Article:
Thursday, April 24, 2008
Continuing on pulling concepts from The Shack to ruminate about. . .
I was struck by the words in Chapter 14, Verbs and Other Freedoms, especially on pages 204 and 205. Sarayu (personified wisdom) is speaking and says "For something to move from death to life you must introduce something living and moving into the mix. To move from something that is only a noun to something dynamic and unpredictable, to something living and present tense, is to move from law to grace. …"
The discussion in this chapter and on these two pages captured me. Since I work daily with words, grammar and parts of speech, I loved the truth presented in terms of nouns and verbs.
Sarayu shows that when nouns are used when referring to relationships, they are rules. Rules instead of living relationships (verbs). That made me think about how much of our teaching and practice in life are responsibilities and expectations. What a wonderful thought and realization!
The discussion goes on to point out that setting priorities is not what Papa wants. He doesn't want to be at the top of the list, or even "first among a list of values."
Do you know how much of what I've believed and taught is being challenged by this chapter? Intuitively, I know this to be true, but I haven't been able to put such words to my intuition. Every time I would try, it seemed wrong.
I have grabbed on to bits and pieces at various times. When I read a few years ago that religion makes us either Pharisees or rebels, I thought YES! Pharisees think, "Look at me. I can do all that is required of me. Why can't you?" Rebels say, "I can't do any of this. Who cares? Not me."
This chapter in The Shack says much the same thing, just in a different way.
I especially liked on page 206 when Mack says, "But if you don't have expectations and responsibilities, wouldn't everything just fall apart?"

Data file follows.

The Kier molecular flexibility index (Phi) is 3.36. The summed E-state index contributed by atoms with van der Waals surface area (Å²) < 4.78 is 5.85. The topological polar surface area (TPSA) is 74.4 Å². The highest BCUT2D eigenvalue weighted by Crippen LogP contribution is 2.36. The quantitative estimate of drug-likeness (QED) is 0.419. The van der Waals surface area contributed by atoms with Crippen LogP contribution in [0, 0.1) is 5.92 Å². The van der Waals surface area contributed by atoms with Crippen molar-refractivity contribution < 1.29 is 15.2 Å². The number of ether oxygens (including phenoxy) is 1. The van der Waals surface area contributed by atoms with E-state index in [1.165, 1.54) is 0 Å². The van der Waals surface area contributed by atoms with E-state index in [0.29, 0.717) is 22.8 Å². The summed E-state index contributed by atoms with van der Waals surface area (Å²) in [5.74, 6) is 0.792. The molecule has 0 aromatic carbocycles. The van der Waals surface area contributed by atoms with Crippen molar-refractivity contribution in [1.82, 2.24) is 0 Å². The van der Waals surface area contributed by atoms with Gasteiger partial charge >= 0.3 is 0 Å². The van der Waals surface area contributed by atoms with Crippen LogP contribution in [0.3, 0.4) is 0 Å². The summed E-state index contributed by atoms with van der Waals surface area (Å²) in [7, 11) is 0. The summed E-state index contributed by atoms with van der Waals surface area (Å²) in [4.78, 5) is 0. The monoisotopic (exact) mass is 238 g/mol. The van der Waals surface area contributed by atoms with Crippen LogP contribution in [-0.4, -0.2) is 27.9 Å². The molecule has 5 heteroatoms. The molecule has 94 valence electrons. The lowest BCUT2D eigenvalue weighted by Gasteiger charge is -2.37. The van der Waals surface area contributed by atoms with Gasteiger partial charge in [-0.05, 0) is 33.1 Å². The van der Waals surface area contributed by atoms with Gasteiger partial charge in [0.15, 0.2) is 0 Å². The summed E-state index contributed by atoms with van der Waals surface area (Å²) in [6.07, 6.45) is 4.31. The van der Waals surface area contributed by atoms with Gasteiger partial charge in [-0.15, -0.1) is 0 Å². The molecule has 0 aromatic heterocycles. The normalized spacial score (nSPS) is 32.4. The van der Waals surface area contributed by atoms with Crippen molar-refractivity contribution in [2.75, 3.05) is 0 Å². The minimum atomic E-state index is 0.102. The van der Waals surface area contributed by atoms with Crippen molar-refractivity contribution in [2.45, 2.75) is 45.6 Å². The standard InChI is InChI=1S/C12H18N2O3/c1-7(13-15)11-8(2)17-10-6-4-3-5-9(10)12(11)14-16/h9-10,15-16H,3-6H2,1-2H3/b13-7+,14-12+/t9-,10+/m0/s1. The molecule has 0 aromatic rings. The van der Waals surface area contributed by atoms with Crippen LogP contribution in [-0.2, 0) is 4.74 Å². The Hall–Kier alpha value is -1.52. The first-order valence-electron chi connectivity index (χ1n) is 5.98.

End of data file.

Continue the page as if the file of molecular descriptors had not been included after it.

Sarayu responds, "Only if you are of the world, apart from me and under the law. Responsibilities and expectations are the basis of guilt and shame and judgment, and they provide the essential framework that promotes performance as the basis for identity and value. You know well what it is like not to live up to someone's expectations."
I'll conclude my synopsis with what Jesus says on page 207, "Mack, I don't want to be first among a list of values. I want to be at the center of everything. … Rather than a pyramid, I want to be the center of a mobile, where everything in your life … is connected to me but moves with the wind, in and out and back and forth, in an incredible dance of being."
I love that phrase, an incredible dance of being. Who has ever described our Christian life in those terms? No one I've ever heard. But doesn't that draw you? It does me. Yes!
Am I there? Are you? I'm not. I'm far from it, but what an exciting, alluring invitation.
May I continually accept and never forget.
Sunday, April 13, 2008
I want to write just a couple more blogs from quotes inside the book The Shack.
In the chapter, A Meeting of Hearts, Papa and Mack are talking about lies. Papa says, "… Lies are one of the easiest places for survivors to run. It gives you a sense of safety, a place where you only have to depend on yourself. But it's a dark place, isn't it?"
Papa continues, "Lies are a little fortress; inside them you can feel safe and powerful. Through your little fortress of lies you try to run your life and manipulate others. But the fortress needs walls, so you build some. These are the justifications for your lies. You know, like you are doing this to protect someone you love, to keep them from feeling pain. Whatever works, just so you feel okay about the lies."
I think the lies Christians tell themselves are the lies seasoned with all the religious talk that we've learned. And the sad thing is that we really believe that we are spiritual and believing the truth.
When you pull out of religion and decide to try to walk in grace and truth, you gradually begin to see how lie-covered most of what we say and do in the name of religion really is.
I've done a moderate amount of personality studies. I was drawn to the teaching that we build our personalities as a house around us to protect and to hide ourselves from others and from really living life. My personality type is perfectionistic and analytical. That works well for my profession, but plays havoc in relationships and life. I have to work at tearing down the walls of my protection of personality and seek to live life transparently and honestly. That is tough stuff. It feels exposed and uncomfortable.